Gap Insurance for Leased Cars
One of the attractions of leasing a car is that it generally requires a much smaller upfront outlay of cash compared to what purchasing a car might require.
This preference to minimize an upfront cash payment may mean that some individuals may also roll other associated costs into the lease payment, including the capital-reduction amount (or down payment).
While the predictability of a known payment amount for a set period of time may be convenient, rolling up such costs into the lease payment may create a financial risk in the event that you experience a total loss from an accident or similar misfortune. In some cases, what you owe may exceed the value of the car and the amount of the reimbursement you receive.1
You can protect yourself against this potential risk by buying gap insurance, which is designed to cover the difference between what conventional auto insurance covers and what you owe at the time of the loss.
Gap insurance may be added to your existing auto policy or purchased separately.
How Much Gap Insurance Do I Need?
The gap between the value of the car and what you may owe is predicated on a number of variables, such as the depreciation of the car, the number of payments made, and even the nature of the deal you negotiated. As you might have guessed, the relationship between these variables means that the amount of gap insurance you may need can vary over time.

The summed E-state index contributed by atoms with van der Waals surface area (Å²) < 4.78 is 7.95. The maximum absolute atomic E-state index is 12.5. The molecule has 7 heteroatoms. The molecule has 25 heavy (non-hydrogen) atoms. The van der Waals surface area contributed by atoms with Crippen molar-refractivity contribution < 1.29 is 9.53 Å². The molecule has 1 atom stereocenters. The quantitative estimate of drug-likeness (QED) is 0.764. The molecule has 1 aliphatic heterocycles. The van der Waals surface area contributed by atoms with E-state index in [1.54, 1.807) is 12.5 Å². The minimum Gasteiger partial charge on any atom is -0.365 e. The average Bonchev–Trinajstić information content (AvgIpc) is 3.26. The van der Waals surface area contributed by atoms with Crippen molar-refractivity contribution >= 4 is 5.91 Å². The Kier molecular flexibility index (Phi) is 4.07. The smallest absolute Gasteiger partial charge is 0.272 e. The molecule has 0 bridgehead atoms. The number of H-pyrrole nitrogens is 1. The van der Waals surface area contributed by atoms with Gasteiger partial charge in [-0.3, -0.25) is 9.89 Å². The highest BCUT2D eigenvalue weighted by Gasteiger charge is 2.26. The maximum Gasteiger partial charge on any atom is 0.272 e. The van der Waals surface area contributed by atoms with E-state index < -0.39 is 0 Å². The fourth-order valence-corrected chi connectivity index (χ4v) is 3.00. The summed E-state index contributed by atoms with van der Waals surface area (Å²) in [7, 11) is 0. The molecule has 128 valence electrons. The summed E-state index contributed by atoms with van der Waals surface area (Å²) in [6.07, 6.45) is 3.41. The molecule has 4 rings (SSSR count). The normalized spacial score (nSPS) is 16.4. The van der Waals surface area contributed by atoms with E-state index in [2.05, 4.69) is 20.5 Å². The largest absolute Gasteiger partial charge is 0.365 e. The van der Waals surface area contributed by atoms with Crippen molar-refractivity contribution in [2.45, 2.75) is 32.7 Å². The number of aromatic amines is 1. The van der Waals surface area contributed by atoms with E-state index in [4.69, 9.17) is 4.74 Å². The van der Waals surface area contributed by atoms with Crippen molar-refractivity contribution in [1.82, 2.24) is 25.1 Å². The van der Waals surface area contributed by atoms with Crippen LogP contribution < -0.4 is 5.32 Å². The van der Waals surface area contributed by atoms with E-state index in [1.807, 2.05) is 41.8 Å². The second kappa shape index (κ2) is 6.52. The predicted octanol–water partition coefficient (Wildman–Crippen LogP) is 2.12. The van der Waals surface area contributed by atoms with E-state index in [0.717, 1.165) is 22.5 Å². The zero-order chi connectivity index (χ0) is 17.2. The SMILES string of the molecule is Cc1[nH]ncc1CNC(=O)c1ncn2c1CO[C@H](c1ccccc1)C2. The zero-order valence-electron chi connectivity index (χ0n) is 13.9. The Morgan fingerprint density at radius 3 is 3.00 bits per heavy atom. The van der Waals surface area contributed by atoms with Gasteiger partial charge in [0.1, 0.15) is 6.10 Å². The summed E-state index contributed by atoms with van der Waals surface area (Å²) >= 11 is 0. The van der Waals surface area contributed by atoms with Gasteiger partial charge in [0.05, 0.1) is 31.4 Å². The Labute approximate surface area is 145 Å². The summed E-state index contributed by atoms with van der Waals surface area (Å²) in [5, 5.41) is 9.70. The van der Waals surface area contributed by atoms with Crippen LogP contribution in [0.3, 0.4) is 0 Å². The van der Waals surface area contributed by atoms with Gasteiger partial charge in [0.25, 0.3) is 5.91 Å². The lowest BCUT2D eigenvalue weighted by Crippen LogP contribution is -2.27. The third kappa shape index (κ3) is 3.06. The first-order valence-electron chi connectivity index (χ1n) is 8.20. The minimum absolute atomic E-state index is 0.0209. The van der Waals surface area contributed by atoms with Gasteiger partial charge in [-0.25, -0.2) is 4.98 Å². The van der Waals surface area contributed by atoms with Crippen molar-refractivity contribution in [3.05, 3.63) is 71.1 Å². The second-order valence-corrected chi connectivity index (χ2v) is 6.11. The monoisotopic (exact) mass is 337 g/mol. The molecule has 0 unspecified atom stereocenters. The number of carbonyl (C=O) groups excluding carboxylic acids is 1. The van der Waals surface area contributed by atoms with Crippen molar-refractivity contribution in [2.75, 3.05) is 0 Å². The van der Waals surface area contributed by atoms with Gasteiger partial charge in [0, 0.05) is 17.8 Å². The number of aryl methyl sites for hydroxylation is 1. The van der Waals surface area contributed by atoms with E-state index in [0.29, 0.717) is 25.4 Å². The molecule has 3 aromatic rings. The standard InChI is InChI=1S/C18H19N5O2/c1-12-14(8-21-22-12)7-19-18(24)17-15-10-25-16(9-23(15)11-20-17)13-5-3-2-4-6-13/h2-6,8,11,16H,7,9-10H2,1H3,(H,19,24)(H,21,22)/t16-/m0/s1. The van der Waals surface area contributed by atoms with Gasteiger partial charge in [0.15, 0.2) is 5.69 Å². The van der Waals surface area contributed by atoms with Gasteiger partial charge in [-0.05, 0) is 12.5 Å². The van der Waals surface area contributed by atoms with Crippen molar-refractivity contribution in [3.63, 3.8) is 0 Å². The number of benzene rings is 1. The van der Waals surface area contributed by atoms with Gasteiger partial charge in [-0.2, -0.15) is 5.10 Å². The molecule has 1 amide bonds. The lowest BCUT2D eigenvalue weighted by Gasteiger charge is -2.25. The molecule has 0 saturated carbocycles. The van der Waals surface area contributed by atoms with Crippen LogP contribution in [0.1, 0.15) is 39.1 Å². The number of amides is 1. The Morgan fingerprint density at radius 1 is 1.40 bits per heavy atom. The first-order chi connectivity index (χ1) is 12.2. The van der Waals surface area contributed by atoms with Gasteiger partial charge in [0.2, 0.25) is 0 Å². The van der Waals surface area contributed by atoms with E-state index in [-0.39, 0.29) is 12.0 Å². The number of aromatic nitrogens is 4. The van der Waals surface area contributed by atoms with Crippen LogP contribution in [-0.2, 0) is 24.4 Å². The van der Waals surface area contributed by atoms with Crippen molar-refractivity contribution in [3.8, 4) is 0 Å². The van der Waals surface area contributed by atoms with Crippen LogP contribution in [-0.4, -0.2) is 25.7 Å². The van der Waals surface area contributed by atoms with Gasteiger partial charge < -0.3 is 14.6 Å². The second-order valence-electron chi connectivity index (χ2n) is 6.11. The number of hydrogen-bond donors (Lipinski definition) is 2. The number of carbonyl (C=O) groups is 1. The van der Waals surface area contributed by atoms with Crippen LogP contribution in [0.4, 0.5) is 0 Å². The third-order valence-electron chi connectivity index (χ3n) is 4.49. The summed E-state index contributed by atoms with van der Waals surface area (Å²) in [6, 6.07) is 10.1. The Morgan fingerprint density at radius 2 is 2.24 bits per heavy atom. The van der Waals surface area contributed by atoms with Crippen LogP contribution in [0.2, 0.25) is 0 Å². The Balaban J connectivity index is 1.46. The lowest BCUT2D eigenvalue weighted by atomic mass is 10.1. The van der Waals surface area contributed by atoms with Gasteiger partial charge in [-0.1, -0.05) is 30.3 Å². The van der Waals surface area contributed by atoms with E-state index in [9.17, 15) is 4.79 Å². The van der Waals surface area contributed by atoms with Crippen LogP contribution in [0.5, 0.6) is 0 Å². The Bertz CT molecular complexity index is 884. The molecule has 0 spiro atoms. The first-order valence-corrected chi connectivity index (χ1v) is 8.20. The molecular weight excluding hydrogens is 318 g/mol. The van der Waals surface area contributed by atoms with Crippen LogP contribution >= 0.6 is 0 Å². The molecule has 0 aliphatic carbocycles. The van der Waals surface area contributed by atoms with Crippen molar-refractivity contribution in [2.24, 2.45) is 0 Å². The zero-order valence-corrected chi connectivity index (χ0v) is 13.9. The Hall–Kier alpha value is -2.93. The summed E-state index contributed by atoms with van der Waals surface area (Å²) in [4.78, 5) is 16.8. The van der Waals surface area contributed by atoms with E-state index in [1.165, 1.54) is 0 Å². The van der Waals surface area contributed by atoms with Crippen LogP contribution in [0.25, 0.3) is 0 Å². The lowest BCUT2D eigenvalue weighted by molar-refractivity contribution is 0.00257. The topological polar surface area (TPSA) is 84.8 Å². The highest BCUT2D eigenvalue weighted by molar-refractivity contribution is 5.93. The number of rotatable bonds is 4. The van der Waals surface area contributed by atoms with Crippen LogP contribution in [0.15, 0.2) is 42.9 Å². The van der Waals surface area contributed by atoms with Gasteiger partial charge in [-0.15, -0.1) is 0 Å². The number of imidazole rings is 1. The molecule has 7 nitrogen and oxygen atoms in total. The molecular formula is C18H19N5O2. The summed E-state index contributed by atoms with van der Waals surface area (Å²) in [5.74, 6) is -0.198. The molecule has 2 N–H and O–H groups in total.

To obtain adequate coverage, you should contact your insurance agent and work with him or her to determine the necessary coverage amount.
1. The information in this material is not intended as tax or legal advice. It may not be used for the purpose of avoiding any federal tax penalties. Please consult legal or tax professionals for specific information regarding your individual situation.
The content is developed from sources believed to be providing accurate information. The information in this material is not intended as tax or legal advice. It may not be used for the purpose of avoiding any federal tax penalties. Please consult legal or tax professionals for specific information regarding your individual situation. This material was developed and produced by FMG Suite to provide information on a topic that may be of interest. FMG, LLC, is not affiliated with the named broker-dealer, state- or SEC-registered investment advisory firm. The opinions expressed and material provided are for general information, and should not be considered a solicitation for the purchase or sale of any security. Copyright FMG Suite.